Although the DI has tried to hold the party line that Intelligent Design (ID) is just about the science (although it may have 'philosophical implications'), it is a poorly kept secret that the goals of the organization (as outlined in the Wedge Document, for instance) show it to be a religious organization devoted to affirm "God's reality".

This is all prelude to say that the NCSE now reports that the the DI is merging with the Foundation for Thought and Ethics, which was founded for the purpose of "proclaiming, publishing, preaching, teaching, promoting, broadcasting, disseminating, and otherwise making known the Christian gospel and understanding of the Bible and the light it sheds on the academic and social issues of our day."

FTE is also notable as being the publisher of creation science textbooks, including Of Pandas And People, the famous missing link between creation science and intelligent design literature ("cdesign proponentsists"). The book featured prominently in the Kitzmiller trial and decision, which coincidentally celebrated its 10th anniversary a few days ago. Merry Kitzmas!
essentialsaltes: (quantum Mechanic)
I always associated the New Math (not the new new Math of today) with oddball things like matrices, different bases, and an emphasis on abstract relations like commutativity. But apparently another new-ish thing of the New Math was 'borrowing' in subtraction. Although the idea of borrowing is centuries old, apparently many older Americans were taught an algorism to follow that involved 'carrying the one' onto the lower number. Obviously the result is the same. And they were abjured from additional tick marks, or actually adding tens (i.e. borrowing) so that (rather illogically) they were taught "3 from 2 is 9" rather than "3 from 12 is 9".



I only learn this news by careful watching/listening to Tom Lehrer's "New Math", in which it looks like there were two different methods, not that it makes much difference.



The horrors of the New Math was that it wasn't just a mechanical process, but we were supposed to learn that one ten is the same as ten ones. And this is good. It adds some sense to the algorism, since the older version is somewhat more arcane (to me anyway).

The new new math, as I understand it, continues this process of making it clearer what the association is. You start from the lower number, and basically count up to the larger number. This establishes what the difference is between them.



Probably one could determine which is the most efficient, or which produces the fewest errors, or which is the most 'true' to the underlying mathematics. None of these mean much in the end, so stick to what you love.
essentialsaltes: (whiskey Tango but no Foxtrot)
"If a gay couple was to come in and they wanted us to provide pizzas for their wedding, we would have to say no... We are a Christian establishment... We're not discriminating against anyone, that's just our belief and anyone has the right to believe in anything. We definitely agree with the bill. I do not think it's targeting gays. I don't think it's discrimination. It's supposed to help people that have a religious belief."

No, that's what the word 'discriminating' means. Differentiating between different types of people and treating them differently. You do want to discriminate. You just want to legally discriminate. And you're happy this law will give you some cover.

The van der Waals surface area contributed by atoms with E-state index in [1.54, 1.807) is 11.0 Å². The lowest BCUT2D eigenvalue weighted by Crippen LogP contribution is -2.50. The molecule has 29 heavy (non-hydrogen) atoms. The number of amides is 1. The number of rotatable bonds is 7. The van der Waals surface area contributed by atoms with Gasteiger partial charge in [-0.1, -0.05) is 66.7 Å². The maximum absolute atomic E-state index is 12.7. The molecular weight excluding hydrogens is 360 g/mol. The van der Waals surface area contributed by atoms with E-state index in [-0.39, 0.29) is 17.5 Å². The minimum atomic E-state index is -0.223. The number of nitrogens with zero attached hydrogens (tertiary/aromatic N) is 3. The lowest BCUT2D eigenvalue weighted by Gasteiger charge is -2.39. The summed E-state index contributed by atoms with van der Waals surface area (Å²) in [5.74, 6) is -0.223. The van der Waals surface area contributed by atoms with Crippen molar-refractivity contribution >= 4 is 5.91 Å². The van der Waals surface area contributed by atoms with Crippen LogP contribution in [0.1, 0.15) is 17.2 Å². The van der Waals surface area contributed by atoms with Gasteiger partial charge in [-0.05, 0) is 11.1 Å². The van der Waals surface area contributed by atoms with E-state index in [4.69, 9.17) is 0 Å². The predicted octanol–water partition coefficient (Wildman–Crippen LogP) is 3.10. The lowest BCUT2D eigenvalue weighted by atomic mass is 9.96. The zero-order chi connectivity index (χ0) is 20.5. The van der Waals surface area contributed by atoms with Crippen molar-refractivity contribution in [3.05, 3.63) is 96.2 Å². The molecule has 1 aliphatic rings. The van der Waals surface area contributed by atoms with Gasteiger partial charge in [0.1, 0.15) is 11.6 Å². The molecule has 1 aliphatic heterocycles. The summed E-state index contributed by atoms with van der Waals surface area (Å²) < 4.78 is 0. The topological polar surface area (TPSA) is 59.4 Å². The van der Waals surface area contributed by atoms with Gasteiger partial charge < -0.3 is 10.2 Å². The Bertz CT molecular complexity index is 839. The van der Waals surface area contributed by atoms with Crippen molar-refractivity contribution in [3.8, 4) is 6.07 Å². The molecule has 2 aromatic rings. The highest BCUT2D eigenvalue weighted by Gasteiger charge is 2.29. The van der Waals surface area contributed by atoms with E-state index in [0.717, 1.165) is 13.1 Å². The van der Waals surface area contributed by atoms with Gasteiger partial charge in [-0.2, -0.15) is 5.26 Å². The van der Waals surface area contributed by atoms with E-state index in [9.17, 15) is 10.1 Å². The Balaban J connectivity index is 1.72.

"Why should I be beat over the head because they choose that lifestyle?"

Beat over the head? Beat over the head? Making fucking pizzas for paying customers?

This touches me deeply since we served pizza at our wedding.

PS "anyone has the right to believe in anything"? Such a trenchant rallying cry for the Hoosier booboisie. Put that on some protest signs and march.
essentialsaltes: (islam)
So a Vegas wedding chapel where you get married by an Elvis impersonator refuses to perform same sex marriages.

Less sensationally, a couple of ministers in Idaho who run a wedding chapel have filed a lawsuit calling for a temporary restraining order. For some reason, many religious media have incorrectly characterized the situation as the city suing the couple.

Anyway, the point really comes down to the fact that a wedding chapel is not a church. It is a for-profit business.

“The difference between a church and a place of worship and a wedding chapel, is that a wedding chapel is a business so that is covered under the Public Accommodations Law of Nevada,” said Tod Story of the ACLU.


Obviously, it's complicated by the fact that the employees of this business are ministers, but I can't help the fact that they decided not to carry out their religious activities in their church, but rather have prostituted them by opening a storefront where they do their mumbo jumbo (possibly Elvis-clad) for strangers who walk in off the street and give them money.

An analogy occurred to me, strengthened by a coincidental rhyme.

A few years back, there was a flap when Muslim cabbies in Minnesota were refusing to take fares if the people had alcohol with them. They lost their legal fight.

And in both cases, it seems like they are the victims of their own choice of employment.

If these people didn't want to carry people who had alcohol, they shouldn't have gotten into the business of carrying people.
If those people didn't want to marry people of the same sex, they shouldn't have gotten into the business of marrying people.
essentialsaltes: (Shoot)
Police: Zimmerman accused of threatening driver

[Obviously, we're not talking about Zimmerman.]

"A driver says George Zimmerman, the man acquitted of murdering Trayvon Martin, threatened to kill him, asking 'Do you know who I am?' during a road confrontation in their vehicles, a police spokeswoman said Friday.